“Brick Mansions” fails to draw audience in despite interesting storyline

Courtesy of Relativity Media
Courtesy of Relativity Media

As a film that does not take itself too seriously while highlighting a community divided by social class, “Brick Mansions” sends off Paul Walker as the hero we have come to know, but does not execute much else. Camille Demarre’s directorial debut aims to portray the injustices that poverty-stricken neighborhoods undergo when only the wealthy class is taken into consideration by the government. The cast is unique as it combines the late Paul Walker, Robert Fitzgerald Diggs (aka rapper RZA of Wu-Tang Clan) and founder of parkour, David Belle. As interesting as they may seem, this mixture of talents does not fuse well enough to carry this film far from the category of cliche action films.

The story takes place in dystopian Detroit in the year 2018. As the mayor proposes a 40-foot wall to be built around the urban ghettos known as Brick Mansions, it is evident that there is a conflict of interest between the government and the people of the city. Paul Walker plays the role of undercover detective Damien Collier, who has a personal vendetta against the notorious crime lord of Brick Mansions named Tremaine (played by Diggs). Alongside Walker, Belle’s character, ex-con Lino, is hard to ignore due to his jaw-dropping parkour stunts and fighting techniques.  As a resident of Brick Mansions, Lino uses his talents to steal Tremaine’s drugs and keep them off the streets. When Tremaine conveniently gets his hands on an explosive device that originally belonged to the government, time is literally running out as Collier and Lino team up to disarm the bomb and simultaneously rescue Lino’s ex-girlfriend, Lola, who was kidnapped by Tremaine’s thugs.

While the overall storyline is interesting, there is no moment in the film that draws the viewer in on a personal level. Paul Walker’s performance is more or less the same good guy who can be aggressive when he needs to, but never loses his monotone composure. In one scene, Walker’s character hangs onto the back of a Chrysler 300 as is it being driven at speeds of 80 mph while he is simultaneously being shot at by the passenger of the car. Damien ends up making his way into the vehicle, takes the driver’s seat and even crashes into the police station so that the drug lord sitting next to him is sent through the windshield and into the station — and after surviving all this, Damien walks out of the car without a scratch. I suppose Walker’s character was supposed to be revealed in this scene as a badass detective who doesn’t mind getting his hands dirty, but how about a slight element of realness?

Entertaining as it may be, there is only so much that can be shown as “too good to be true” before the audience begins to lose interest, and this scene, among others, did just that. The shootout scenes were completely boring to watch as Damien and Lino somehow dodged every single bullet that was fired by Tremaine’s thugs, even when they were 10 feet away from them.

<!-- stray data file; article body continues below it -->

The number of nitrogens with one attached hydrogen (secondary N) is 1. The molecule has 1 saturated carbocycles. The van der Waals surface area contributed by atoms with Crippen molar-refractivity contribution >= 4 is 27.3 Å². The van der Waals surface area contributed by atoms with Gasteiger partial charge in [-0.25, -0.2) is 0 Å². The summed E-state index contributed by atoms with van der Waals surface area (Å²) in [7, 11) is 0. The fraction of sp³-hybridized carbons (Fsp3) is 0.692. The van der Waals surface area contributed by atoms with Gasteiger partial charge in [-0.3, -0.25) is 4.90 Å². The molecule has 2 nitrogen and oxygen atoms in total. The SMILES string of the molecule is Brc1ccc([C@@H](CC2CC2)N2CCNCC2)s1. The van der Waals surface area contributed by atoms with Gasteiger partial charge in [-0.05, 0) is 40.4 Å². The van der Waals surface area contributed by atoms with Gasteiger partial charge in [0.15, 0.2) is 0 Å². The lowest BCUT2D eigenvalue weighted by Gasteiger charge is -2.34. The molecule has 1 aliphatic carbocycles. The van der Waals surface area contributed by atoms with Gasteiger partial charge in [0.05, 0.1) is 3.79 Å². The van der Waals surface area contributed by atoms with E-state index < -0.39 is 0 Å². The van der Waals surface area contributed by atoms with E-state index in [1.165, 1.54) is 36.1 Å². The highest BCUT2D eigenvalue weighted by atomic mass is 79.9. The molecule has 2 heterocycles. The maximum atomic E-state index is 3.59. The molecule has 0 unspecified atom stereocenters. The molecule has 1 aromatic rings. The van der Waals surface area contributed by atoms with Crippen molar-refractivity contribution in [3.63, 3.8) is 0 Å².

Where this film could use the most improvement is in the writing and character development. The lines spoken by leading and supporting actors were asinine and forgettable. The acting itself lacked conviction, and the “bad guys,” who were Tremaine’s gang of aimless thugs, contributed to make the film seem more like a joke than anything else due to their stereotypical attire of baggy clothing, chains and do-rags. In fact, it seems that some of these characters were only included in the film for comical purposes. One character in particular, K2, resembled a Hawaiian-shirt-wearing Rick Ross look-alike who was at first portrayed as a fearless thug, only to be revealed later as the biggest coward in the group. There was really nothing remotely frightening about the army of thugs, which took away from the seriousness of the film. The most memorable line perhaps is one where Tremaine says, “I come from a place where cash rules everything around me.” This line is memorable only because audiences recognize it from a famous Wu-Tang song by the name of “C.R.E.A.M.” Other than this line, Walker and Belle go back and forth with frivolous one-liners that only contribute to the cheesiness of the situations.

“Brick Mansions” proves to be ideal for parkour fanatics and die-hard Paul Walker fans. As a result, the spectrum for viewers who would enjoy this film runs small. Other than the small plot twist that is tossed into the mayhem of the film, there is not much about it that will keep viewers interested. Unless that viewer can relate to vigilante parkour performers, undercover cops who can magically dodge bullets or crime syndicate lords who, underneath it all, actually care about the people, then there is no reason to see the film in theaters.

Rating: 2 stars

 

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